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Android Apps Spy on Users: 8 Tips to Boost Privacy

Have no fear regarding news Android Apps are spying on you. Here are tips to keep nosy app developers out of your business.

By Ian Paul, PC World
September 30, 2010 02:55 PM ET

PC World - Worried your Android apps are spying on you? You should be, according to a recent study that found several popular Android Apps regularly share your location and critical phone data such as your phone number with advertisers and others. Researchers from Intel Labs, Penn State, and Duke University randomly selected 30 out of 358 popular apps from the Android Market for this study. The computer scientists were able to track each application's behavior using a special monitoring program called TaintDroid developed by the researchers.

Here's a breakdown of the researcher's findings:

-15 popular Android apps sent location information to advertisers without requiring user consent

-9 apps transmitted a user's International Mobile Equipment Identity number, a unique device identifier

-7 out of those 9 apps did not mention IMEI collection in their End User License Agreements including one unnamed popular social networking app and one unnamed location-based search application

-2 applications transmitted a user's phone number and ICC-ID--a SIM card's serial number--both of which are unique identifiers

The researchers did not name which specific apps were behaving irregularly. You can read the entire paper about Android app security here (PDF) and you can find out more about TaintDroid here.

While those findings may sound scary, the good news is I've got 7 tips for you to keep prying eyes off your Android smartphone or your iPhone.

Android Users: Check Your Permissions

You can find a list of what your apps are doing by visiting the Android Market via your mobile device. Go to menu>downloads to see a list of the apps you've downloaded. Then select the app you want to check up on and go to menu>security. This will give you a list of all the information on your device that your application can access. This won't tell you what those apps are doing with that information, but at least you can get rid of any applications that want access to information you're not comfortable sharing with it.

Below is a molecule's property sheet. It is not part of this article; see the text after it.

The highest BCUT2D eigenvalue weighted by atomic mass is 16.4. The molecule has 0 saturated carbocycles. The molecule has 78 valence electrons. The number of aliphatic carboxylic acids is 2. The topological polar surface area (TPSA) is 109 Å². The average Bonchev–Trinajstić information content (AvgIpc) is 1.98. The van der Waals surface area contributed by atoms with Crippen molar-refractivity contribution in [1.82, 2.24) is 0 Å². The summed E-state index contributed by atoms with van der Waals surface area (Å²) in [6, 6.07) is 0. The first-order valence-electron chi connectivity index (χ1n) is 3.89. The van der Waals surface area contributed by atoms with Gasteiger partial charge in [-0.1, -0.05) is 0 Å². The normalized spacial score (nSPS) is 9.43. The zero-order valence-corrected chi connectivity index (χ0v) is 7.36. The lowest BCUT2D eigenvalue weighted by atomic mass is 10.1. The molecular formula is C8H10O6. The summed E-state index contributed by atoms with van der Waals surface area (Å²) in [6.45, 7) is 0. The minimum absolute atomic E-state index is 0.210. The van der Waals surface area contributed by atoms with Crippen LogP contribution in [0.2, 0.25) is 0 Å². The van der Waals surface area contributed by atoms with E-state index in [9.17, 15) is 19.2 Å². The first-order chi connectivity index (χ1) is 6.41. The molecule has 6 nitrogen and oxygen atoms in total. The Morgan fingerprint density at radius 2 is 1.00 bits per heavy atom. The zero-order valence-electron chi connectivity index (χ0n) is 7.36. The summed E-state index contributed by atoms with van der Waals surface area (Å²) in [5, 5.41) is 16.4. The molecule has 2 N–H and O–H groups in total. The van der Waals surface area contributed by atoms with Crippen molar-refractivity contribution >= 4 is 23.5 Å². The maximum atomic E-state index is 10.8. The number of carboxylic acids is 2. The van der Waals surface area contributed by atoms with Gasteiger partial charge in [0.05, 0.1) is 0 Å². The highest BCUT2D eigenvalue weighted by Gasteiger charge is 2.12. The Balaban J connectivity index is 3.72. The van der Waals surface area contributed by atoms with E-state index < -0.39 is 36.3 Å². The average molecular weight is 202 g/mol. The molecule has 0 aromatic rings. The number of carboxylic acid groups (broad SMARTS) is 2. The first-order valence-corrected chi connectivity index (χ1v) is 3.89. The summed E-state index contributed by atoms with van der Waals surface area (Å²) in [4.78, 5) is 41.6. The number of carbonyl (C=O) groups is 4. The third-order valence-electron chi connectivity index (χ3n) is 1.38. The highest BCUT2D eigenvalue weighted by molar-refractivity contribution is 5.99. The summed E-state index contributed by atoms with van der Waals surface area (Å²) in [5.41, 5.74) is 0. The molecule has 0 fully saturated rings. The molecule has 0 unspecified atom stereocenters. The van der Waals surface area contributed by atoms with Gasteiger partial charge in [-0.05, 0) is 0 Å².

Note that some of Android's sharing and permissions information is a little hard to understand. Many apps, for example, say they have "full Internet access," but the Market doesn't explain what that means. Android's developer documentation isn't much help either, but it appears "full Internet access" means an app has unfettered access to send and receive data.

iPhone Users: Check Your Location

If you're an iPhone user, you don't have the same wide array of permissions you can access through your phone. You can, however, check to see which of your apps are using location information. On your phone navigate to Settings>General>Location Services. This will show you a list of all the apps on your phone that use location information, and ones that have accessed your location in the past 24 hours are marked with an arrow. You can also deny any application access to your location information from this list.

Check Those Comments

Google relies on community policing to keep the Android Market safe, so make sure you take advantage of each application's comments section. Look for complaints about how an app functions or problems with your specific device. Also, make sure you read a little deeper than just the first few comments at the top.

Originally published on www.pcworld.com. Click here to read the original story.

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